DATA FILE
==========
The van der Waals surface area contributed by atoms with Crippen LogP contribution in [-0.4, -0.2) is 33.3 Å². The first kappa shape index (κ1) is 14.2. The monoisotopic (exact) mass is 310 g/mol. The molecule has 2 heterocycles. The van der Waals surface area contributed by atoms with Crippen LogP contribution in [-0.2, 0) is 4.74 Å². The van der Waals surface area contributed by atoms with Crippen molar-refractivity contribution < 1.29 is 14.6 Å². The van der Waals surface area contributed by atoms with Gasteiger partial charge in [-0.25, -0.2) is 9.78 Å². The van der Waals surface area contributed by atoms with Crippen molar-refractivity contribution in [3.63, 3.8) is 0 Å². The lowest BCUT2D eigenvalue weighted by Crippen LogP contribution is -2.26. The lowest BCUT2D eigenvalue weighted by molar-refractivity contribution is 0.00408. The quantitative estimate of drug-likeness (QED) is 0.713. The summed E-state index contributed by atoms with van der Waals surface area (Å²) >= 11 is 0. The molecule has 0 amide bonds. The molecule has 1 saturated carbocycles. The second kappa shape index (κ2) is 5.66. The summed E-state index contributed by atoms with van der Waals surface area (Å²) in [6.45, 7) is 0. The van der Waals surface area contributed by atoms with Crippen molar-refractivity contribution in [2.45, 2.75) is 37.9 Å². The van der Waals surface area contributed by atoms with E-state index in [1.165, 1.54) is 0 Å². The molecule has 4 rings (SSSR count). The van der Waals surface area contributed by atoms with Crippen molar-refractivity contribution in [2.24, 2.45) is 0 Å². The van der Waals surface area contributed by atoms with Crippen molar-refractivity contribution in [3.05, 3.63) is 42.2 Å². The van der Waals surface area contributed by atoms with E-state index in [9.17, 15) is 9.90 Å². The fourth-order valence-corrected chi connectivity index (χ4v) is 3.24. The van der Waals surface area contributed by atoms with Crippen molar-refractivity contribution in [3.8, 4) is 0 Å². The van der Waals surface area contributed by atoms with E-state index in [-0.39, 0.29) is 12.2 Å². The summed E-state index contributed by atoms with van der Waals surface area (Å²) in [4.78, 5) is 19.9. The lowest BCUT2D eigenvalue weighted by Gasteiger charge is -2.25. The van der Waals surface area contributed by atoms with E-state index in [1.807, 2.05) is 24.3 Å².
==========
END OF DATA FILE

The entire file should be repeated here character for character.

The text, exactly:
The van der Waals surface area contributed by atoms with Crippen LogP contribution in [-0.4, -0.2) is 33.3 Å². The first kappa shape index (κ1) is 14.2. The monoisotopic (exact) mass is 310 g/mol. The molecule has 2 heterocycles. The van der Waals surface area contributed by atoms with Crippen LogP contribution in [-0.2, 0) is 4.74 Å². The van der Waals surface area contributed by atoms with Crippen molar-refractivity contribution < 1.29 is 14.6 Å². The van der Waals surface area contributed by atoms with Gasteiger partial charge in [-0.25, -0.2) is 9.78 Å². The van der Waals surface area contributed by atoms with Crippen molar-refractivity contribution in [3.63, 3.8) is 0 Å². The lowest BCUT2D eigenvalue weighted by Crippen LogP contribution is -2.26. The lowest BCUT2D eigenvalue weighted by molar-refractivity contribution is 0.00408. The quantitative estimate of drug-likeness (QED) is 0.713. The summed E-state index contributed by atoms with van der Waals surface area (Å²) >= 11 is 0. The molecule has 0 amide bonds. The molecule has 1 saturated carbocycles. The second kappa shape index (κ2) is 5.66. The summed E-state index contributed by atoms with van der Waals surface area (Å²) in [6.45, 7) is 0. The van der Waals surface area contributed by atoms with Crippen molar-refractivity contribution in [2.45, 2.75) is 37.9 Å². The van der Waals surface area contributed by atoms with E-state index in [1.165, 1.54) is 0 Å². The molecule has 4 rings (SSSR count). The van der Waals surface area contributed by atoms with Crippen molar-refractivity contribution in [2.24, 2.45) is 0 Å². The van der Waals surface area contributed by atoms with Crippen molar-refractivity contribution in [3.05, 3.63) is 42.2 Å². The van der Waals surface area contributed by atoms with E-state index in [9.17, 15) is 9.90 Å². The fourth-order valence-corrected chi connectivity index (χ4v) is 3.24. The van der Waals surface area contributed by atoms with Crippen molar-refractivity contribution in [3.8, 4) is 0 Å². The van der Waals surface area contributed by atoms with E-state index in [-0.39, 0.29) is 12.2 Å². The summed E-state index contributed by atoms with van der Waals surface area (Å²) in [4.78, 5) is 19.9. The lowest BCUT2D eigenvalue weighted by Gasteiger charge is -2.25. The van der Waals surface area contributed by atoms with E-state index in [1.807, 2.05) is 24.3 Å².